Network operations centres (NOC’s) have been around since the early 1960’s; operators would monitor the status of switchboards for the most important toll switches and routing information. In essence, this was the earliest form of network performance management within telecoms. Over the past 50 years NOC’s have changed a lot, but network performance management has always remained a focal point. However, as operators embrace a new, service-centric approach to managing their networks, is it time for network performance management to kick the bucket?
From network-centric to service-centric operations
As the telecommunications market has become saturated, operators have embraced new ways to differentiate. For many, this differentiation comes in the form of better service quality and improved customer experience management. However, old operational models have made this a challenge; whilst customer-facing teams are predominantly service led, network-focused teams have been technology-led, and now face several hurdles to becoming truly service-centric.
Traditional operational models have built specialised silos for each network domain and network technology. Each silo has its own team of engineers, processes and its own toolsets. To transition to service-centric operations, these silos must be broken down, and to do this, a completely new approach to network operations is required, commonly termed as OSS transformation. This involves an overhaul of outdated processes, organisational structures and OSS tools; including network performance management!
The rise of the Service Operations Centre (SOC)
As part of the OSS transformation to service-centric operations, network operators are embracing the concept of the Service Operations Centre (SOC). In comparison to the NOC, the SOC will consolidate network management tools such as performance management and fault management solutions, and introduce a single end-to-end application that is utilised by a team of specialist engineers. This end-to-end approach will then enable network engineers to monitor the performance of an entire service, rather than the isolated network domains that it is delivered across. SOC engineers rapidly correlate service performance thresholds alerts, network element fault alarms and probing data to quickly locate existing and potential issues, and prioritise workload based upon service impact.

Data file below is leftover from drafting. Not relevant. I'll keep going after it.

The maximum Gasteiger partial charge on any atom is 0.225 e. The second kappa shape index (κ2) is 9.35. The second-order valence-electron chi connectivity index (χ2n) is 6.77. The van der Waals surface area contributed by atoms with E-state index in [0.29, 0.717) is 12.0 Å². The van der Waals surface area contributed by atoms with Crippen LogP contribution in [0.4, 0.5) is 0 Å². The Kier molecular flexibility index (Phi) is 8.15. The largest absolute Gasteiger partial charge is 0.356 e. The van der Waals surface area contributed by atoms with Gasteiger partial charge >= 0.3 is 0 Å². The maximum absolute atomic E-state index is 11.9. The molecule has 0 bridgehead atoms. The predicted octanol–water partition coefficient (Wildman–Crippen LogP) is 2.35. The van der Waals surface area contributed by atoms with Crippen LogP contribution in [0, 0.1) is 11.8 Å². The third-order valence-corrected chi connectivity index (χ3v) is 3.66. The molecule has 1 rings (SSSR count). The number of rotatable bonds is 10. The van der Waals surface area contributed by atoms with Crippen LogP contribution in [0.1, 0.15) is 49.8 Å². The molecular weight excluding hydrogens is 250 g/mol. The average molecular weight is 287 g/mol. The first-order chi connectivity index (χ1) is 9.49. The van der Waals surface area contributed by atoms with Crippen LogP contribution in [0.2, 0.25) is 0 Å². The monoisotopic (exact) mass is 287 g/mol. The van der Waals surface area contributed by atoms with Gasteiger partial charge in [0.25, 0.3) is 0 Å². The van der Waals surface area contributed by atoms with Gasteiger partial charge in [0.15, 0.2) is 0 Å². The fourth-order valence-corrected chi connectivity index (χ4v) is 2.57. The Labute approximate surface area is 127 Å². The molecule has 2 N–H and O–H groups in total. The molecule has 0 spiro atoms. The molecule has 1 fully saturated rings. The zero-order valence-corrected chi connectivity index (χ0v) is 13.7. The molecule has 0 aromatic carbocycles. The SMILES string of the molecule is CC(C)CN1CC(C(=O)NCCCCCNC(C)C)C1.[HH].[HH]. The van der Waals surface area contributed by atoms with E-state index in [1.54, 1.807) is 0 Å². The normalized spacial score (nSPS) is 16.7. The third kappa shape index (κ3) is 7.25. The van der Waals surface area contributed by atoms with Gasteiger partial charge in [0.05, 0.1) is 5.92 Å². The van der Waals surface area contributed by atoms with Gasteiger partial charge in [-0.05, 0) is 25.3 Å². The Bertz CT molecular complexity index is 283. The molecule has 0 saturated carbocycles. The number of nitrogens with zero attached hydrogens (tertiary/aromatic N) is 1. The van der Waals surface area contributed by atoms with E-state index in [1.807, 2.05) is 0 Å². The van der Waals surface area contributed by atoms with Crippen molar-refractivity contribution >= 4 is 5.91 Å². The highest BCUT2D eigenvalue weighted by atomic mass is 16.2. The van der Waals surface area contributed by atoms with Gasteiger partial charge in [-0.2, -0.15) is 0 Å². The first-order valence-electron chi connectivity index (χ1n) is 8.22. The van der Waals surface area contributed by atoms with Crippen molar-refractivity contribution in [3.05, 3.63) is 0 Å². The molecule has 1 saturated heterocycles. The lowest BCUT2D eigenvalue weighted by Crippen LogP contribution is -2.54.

This marks the end of individual performance management tools for individual network domains or technologies. But it doesn’t necessarily mean the end of performance management.
Network performance management hasn’t died, its evolved
Although isolated network performance management tools and processes have been phased out, network performance management still exists. After all, operators still need to understand how their networks perform, whether it be to identify blackspots, track dropped call rates or highlight congested trunk routes. But instead of looking at this information in isolation, operators now need to look at this with respect to a service. For example, if a 4G blackspot is identified, network engineers need to correlate that to users subscribed to mobile 4G services, and identify if the blackspot actually impacts these subscribers or not. This type of analytics in now beginning to take place within the SOC, utilising a centralised end-to-end operational intelligence system. In effect, these solutions offer the functionality of traditional silo’d tools such as network performance management solutions, but with enriched data, enabling an end-to-end, service orientated view.
So, there is no denying that the old, isolated network performance management tools are on their way out, but performance management is not dead, and still plays a major role in delivering a superior service. The functionality of the old operational tools (e.g. network performance management, fault management, service assurance etc.) has now been absorbed into the next generation of telecoms operations technology, delivering service-centric performance management.